(iii)(iv): Firstly, we prove that is independent of . From (iii), we can obtain that for each , For each , let be the solution of the following SDE defined on : From (34), we have Let , and be the corresponding part of Itô's integrand. It then follows that Thus, and Then, we can apply Lemma 4.4 in Peng [14] to obtain that for each , Namely, is independent of .
Now we prove that is superhomogeneous with respect to . From (iii), we can obtain that for each , For each , let be the solution of the following SDE defined on : From (40), we have Thus, is an -submartingale. From the decomposition theorem of -supermartingale (see [15]), it follows that there exists an increasing process such that This with yields and
At last, we prove that is positively homogeneous with respect to . From (iii), we can obtain that for each fixed and , that is, Thus, we have Obviously, if , (47) still holds. Thus, for each , For each , let be the solution of SDE (34). From (48), for each , we have This implies that there exists a process such that Comparing this with , it follows that and
(iv)(iii): By comparison theorem (for example, we can see [3]), it is easy to obtain (iii).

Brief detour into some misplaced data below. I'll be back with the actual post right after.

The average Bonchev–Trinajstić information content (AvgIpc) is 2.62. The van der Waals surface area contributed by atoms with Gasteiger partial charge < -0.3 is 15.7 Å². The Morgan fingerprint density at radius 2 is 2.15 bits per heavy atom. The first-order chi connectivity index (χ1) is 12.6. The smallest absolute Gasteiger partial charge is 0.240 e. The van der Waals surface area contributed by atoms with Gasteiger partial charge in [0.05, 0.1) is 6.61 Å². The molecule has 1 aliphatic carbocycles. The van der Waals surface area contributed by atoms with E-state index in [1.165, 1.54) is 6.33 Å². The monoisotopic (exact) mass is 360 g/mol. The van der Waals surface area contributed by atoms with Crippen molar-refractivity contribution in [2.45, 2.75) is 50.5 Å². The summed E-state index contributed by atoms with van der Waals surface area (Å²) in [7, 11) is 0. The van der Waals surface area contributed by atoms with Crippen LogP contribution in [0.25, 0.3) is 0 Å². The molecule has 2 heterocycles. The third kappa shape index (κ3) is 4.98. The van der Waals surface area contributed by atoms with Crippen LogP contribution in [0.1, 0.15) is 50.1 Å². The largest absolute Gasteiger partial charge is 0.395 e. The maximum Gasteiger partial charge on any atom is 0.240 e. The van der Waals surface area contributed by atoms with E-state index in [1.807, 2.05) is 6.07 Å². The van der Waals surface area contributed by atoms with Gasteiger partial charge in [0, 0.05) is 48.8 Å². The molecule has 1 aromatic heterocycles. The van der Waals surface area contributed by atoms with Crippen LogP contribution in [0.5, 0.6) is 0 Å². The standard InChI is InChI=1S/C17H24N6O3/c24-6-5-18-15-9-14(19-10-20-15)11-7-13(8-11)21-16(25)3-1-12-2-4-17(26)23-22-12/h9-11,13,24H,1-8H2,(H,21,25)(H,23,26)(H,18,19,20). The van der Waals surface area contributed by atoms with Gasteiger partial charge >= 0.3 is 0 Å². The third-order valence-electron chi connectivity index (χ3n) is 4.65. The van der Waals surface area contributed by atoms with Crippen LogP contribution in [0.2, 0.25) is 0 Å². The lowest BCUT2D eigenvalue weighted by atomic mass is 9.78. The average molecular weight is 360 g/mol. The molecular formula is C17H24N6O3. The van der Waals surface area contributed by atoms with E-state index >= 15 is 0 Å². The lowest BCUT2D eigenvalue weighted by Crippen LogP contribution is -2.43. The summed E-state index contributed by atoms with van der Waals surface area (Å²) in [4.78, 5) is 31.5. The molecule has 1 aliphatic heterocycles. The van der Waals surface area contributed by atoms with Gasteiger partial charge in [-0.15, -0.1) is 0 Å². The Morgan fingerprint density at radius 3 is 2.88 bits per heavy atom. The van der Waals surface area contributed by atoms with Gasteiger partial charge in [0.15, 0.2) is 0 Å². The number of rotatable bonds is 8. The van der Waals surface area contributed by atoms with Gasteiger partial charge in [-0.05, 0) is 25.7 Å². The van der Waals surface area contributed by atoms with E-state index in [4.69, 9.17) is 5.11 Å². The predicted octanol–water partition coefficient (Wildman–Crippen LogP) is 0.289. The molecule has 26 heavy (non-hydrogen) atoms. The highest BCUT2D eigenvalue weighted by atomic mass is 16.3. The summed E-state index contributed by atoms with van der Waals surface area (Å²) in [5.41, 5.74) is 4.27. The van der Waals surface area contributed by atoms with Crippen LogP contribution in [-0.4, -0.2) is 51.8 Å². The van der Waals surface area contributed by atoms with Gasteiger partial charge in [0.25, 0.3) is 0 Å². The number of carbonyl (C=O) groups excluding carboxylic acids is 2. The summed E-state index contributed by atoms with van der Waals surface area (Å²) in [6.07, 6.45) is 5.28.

(iii)(i): Suppose (iii) holds. From (iii) and by Remark 8 (i), we have From (53), we can deduce that for each bounded variable , In fact, let be a -measurable partition of and let (). By (53), we have In other words, for each and each simple function , Thus, thanks to Remark 8(ii), it follows that (54) is true.
The main idea of the following proof is derived from [7]. Given and convex function such that , we set . Then is -measurable. Since is convex, we have Take , . Then we have For each , we define so we have By the definition of , we know Thus, in view of (52) and from Proposition 10, we can get Moreover, from (54), considering that and is bounded by , we can get Hence, we can deduce that for each , Finally, thanks to Remark 8 (ii) again, we can get Hence, Jensen's inequality for holds in general. The proof of Theorem 13 is complete.